Universität Wien FIND
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180147 SE MEi:CogSci Topic-Seminar (2016S)

Sense making on shaky grounds - the pleasures of instability in body and mind

5.00 ECTS (2.00 SWS), SPL 18 - Philosophie
Continuous assessment of course work

Prep. Meeting: Tuesday 1.3.2016, 9:00 - 11:00

HS 2G d. Inst. f. Philosophie, NIG, 2. Stock


max. 25 participants
Language: English


Classes (iCal) - next class is marked with N

Tuesday 15.03. 09:45 - 13:00 Hörsaal 3C, NIG Universitätsstraße 7/Stg. II/3. Stock, 1010 Wien
Wednesday 16.03. 16:45 - 20:00 Hörsaal 3C, NIG Universitätsstraße 7/Stg. II/3. Stock, 1010 Wien
Monday 04.04. 16:45 - 20:00 Hörsaal 3E NIG 3.Stock
Tuesday 05.04. 09:00 - 13:00 Hörsaal 3C, NIG Universitätsstraße 7/Stg. II/3. Stock, 1010 Wien
Wednesday 06.04. 16:45 - 20:00 Hörsaal 3C, NIG Universitätsstraße 7/Stg. II/3. Stock, 1010 Wien
Friday 03.06. 09:00 - 19:00 Hörsaal 3C, NIG Universitätsstraße 7/Stg. II/3. Stock, 1010 Wien


Aims, contents and method of the course

In this seminar we will explore how we make sense of the world and the role that surprise or instability play in such processes. We will investigate situations, where we deliberately expose ourselves to uncertainty and maybe even experience it as pleasurable. The seminar will be structured along three parts. In each of these blocks of two or three days, we will provide interactive settings to experience relevant phenomena in an interactive way (e.g., art exhibition, dance improvisation, and playing) to then relate them to current theories in cognitive science (e.g., predictive coding, enactive cognition,...).

Part I: "Unstable Systems" deals with the question why and when we seek openness of meaning. Based on the idea that cognitive systems aim at stability or homeostasis, the question arises why humans explore and play at all instead of avoiding novelty and surprise ("Dark-Room-Problem"). Here, we will discuss accounts of predictive coding as well as of autopoiesis and reflect on possible explanations for a system's drive for instability.

Part II "Unstable Structures" focuses on the questions if and how we are able to change perceptual, cognitive, physical, and social habits. We will experience multimodal illusions and explore the (im-)possibility of "overwriting"; the basic cognitive patterns inducing them. Based on embodied and enactive approaches (body-schema, sensory-motor contingencies,...) we will investigate and reflect on the changeability of habits and models.

Part III "Unstable Experience" explores how experience changes when we extend or constrain our senses. We will experiment with focusing on different sensory modalities (by deliberately attending or by blocking one of them) to investigate the interchangeability of the senses and discuss how closely sensory modes are bound to each other.

Learning Outcomes:
- Advanced knowledge and understanding of a phenomenon from a cognitive science perspective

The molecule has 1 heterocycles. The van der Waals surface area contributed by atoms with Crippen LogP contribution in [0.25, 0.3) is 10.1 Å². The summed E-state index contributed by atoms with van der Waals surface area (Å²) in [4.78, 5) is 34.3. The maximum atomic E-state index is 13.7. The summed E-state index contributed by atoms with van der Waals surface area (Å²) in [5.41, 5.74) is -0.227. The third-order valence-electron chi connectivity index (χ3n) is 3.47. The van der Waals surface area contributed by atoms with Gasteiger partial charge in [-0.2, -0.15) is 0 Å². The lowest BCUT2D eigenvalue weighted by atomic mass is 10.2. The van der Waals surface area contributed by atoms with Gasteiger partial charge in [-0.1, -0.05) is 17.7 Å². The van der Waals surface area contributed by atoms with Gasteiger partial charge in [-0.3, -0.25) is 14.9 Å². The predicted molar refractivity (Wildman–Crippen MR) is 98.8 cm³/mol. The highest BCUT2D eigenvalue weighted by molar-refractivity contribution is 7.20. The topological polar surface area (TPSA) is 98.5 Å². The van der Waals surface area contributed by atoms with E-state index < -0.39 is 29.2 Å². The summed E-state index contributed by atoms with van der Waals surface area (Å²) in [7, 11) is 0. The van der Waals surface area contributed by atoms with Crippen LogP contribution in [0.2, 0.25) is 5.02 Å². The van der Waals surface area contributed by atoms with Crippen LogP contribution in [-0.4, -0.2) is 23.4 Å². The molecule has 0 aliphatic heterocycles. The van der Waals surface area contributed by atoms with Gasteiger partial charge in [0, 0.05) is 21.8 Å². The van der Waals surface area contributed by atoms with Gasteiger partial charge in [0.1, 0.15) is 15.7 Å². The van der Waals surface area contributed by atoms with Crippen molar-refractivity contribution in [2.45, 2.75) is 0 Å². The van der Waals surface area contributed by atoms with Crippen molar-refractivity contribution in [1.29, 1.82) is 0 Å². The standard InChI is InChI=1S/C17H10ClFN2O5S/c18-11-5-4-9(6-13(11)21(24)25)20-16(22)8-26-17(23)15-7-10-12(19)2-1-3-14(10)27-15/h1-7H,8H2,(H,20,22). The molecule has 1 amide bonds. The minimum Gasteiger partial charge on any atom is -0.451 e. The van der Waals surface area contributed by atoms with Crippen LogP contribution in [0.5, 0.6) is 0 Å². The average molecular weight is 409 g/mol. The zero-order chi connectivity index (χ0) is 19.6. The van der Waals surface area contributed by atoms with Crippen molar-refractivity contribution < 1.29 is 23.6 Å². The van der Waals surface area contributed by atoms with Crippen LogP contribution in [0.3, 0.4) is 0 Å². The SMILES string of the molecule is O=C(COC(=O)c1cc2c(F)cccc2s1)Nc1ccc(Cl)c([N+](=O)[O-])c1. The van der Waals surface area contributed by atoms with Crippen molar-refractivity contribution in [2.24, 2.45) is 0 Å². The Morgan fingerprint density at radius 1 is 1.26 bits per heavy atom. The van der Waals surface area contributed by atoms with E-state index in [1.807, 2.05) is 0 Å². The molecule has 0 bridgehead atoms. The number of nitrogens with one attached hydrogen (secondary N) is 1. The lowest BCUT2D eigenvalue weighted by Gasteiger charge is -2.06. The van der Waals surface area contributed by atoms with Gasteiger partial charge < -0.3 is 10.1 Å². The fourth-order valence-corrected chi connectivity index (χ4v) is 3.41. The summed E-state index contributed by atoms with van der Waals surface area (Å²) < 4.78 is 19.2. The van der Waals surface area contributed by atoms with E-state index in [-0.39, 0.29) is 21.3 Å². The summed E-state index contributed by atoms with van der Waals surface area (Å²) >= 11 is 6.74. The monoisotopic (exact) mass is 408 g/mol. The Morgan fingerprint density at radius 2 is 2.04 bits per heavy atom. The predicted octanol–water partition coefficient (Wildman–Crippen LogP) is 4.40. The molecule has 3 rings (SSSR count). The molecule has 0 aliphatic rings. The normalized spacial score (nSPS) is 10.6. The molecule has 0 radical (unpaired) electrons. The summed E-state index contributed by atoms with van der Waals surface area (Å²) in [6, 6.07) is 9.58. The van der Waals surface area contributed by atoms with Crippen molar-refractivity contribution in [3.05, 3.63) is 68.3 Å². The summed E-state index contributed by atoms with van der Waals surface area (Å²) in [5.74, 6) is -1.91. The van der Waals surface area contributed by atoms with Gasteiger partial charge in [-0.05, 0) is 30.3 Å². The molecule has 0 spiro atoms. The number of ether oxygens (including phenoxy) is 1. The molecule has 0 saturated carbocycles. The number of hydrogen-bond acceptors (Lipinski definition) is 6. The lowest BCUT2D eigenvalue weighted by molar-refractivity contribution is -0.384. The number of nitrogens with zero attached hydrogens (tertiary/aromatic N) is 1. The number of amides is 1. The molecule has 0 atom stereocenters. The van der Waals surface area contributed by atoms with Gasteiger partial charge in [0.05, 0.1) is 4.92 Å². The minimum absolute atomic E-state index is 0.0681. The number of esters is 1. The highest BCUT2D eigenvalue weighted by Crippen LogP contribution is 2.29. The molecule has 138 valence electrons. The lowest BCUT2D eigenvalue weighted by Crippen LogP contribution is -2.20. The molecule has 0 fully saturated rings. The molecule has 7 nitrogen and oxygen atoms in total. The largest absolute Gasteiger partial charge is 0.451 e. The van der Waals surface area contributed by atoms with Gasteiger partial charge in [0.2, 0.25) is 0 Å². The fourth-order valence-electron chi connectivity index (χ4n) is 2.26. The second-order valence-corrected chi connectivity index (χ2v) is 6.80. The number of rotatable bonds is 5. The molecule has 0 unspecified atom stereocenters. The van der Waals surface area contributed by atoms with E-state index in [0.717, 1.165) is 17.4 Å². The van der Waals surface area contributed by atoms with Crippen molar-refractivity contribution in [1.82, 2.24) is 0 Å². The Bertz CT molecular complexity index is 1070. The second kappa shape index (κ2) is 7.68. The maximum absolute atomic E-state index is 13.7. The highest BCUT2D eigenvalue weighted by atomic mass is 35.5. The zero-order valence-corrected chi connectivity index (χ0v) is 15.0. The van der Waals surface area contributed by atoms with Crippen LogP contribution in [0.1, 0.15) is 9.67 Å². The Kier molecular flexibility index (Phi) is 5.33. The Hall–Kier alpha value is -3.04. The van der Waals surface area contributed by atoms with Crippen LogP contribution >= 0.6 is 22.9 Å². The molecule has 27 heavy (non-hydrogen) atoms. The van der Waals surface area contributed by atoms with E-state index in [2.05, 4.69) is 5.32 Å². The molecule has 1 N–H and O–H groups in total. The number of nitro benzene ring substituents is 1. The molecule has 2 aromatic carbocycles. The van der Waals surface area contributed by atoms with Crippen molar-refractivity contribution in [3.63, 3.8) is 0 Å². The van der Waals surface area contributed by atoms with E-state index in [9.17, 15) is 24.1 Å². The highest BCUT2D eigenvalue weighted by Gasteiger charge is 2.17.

- Ability to apply core terminology of cognitive science
- Ability to reflect upon, compare, and relate different disciplinary approaches in terms of their respective aims, key-concepts, and methods
- Ability to read, present, and discuss primary scientific literature
- Ability to organise work in physical and virtual environments
- Ability to sharpen/focus/channel analytical and critical thinking
- Ability to solve problems in an interdisciplinary team
- Ability to organise project work in an interdisciplinary team
- Ability to reflect upon personal competences and develop individual motivation and interests

Assessment and permitted materials

seminar paper, presentation, teamwork, participation in discussions.
presence in seminar sessions is required.

Minimum requirements and assessment criteria

- reading & preparing compulsory literature for each session (summarise main points/theses of each text and your open questions on max. one page (A4) and post them on moodle two days before the session (for session I: 13.3., for session II: 2.4., for session III: 1.6.)
- present/moderate a (part of a) session (interactive part + theoretical background based on literature you found) individually or in a group (depends on number of students)
- suggestion for topic/phenomenon by March 15
- attendance & active participation in the seminar
- write-up/seminar report (6-8 pages)

Examination topics

Reading list

Compulsory Reading for all:

Session I:
1. Di Paolo, E. & Thompson, E. (2014). The Enactive Approach. In L. Shapiro (ed.), The Routledge Handbook of Embodied Cognition (pp. 68-78). New York: Routledge Press.

2. Friston, K., Thornton, C., & Clark, A. (2012). Free-energy minimization and the dark-room problem. Frontiers in Psychology, 3(130). doi: 10.3389/fpsyg.2012.00130

3. Maturana, H. R. (1999). The Organization of the Living: A Theory of the Living Organization. International Journal of Human-Computer Studies, 51, 149-158.

Session II:
1. Boden, M. A. (1998). Creativity and artificial intelligence. Artificial Intelligence, 103(1-2). 347-356. doi: 10.1016/S0004-3702(98)00055-1

2. Talero, M. (2006). Merleau-Ponty and the Bodily Subject of Learning. International Philosophical Quarterly, 46(2), 191-203. doi: 10.5840/ipq20064622

Session III:
1. Clark (2006). Vision as dance? Three Challenges for Sensorimotor Contingency Theory. Psyche, 12(1).

2. Gapenne, O. (2010). Kinesthesia and the Construction of Perceptual Objects. In: J. Stewart, O. Gapenne, E. Di Paolo (Eds.), Enaction: toward a new paradigm for cognitive science(pp. 183–218). Cambridge, MA: MIT Press.

3. O'Regan, J. K. & Noë, A. (2001). What it is like to see: A sensorimotor theory of perceptual experience. Synthese, 129(1), 79-103. doi: 10.1023/A:1012699224677

Association in the course directory

Last modified: Mo 07.09.2020 15:36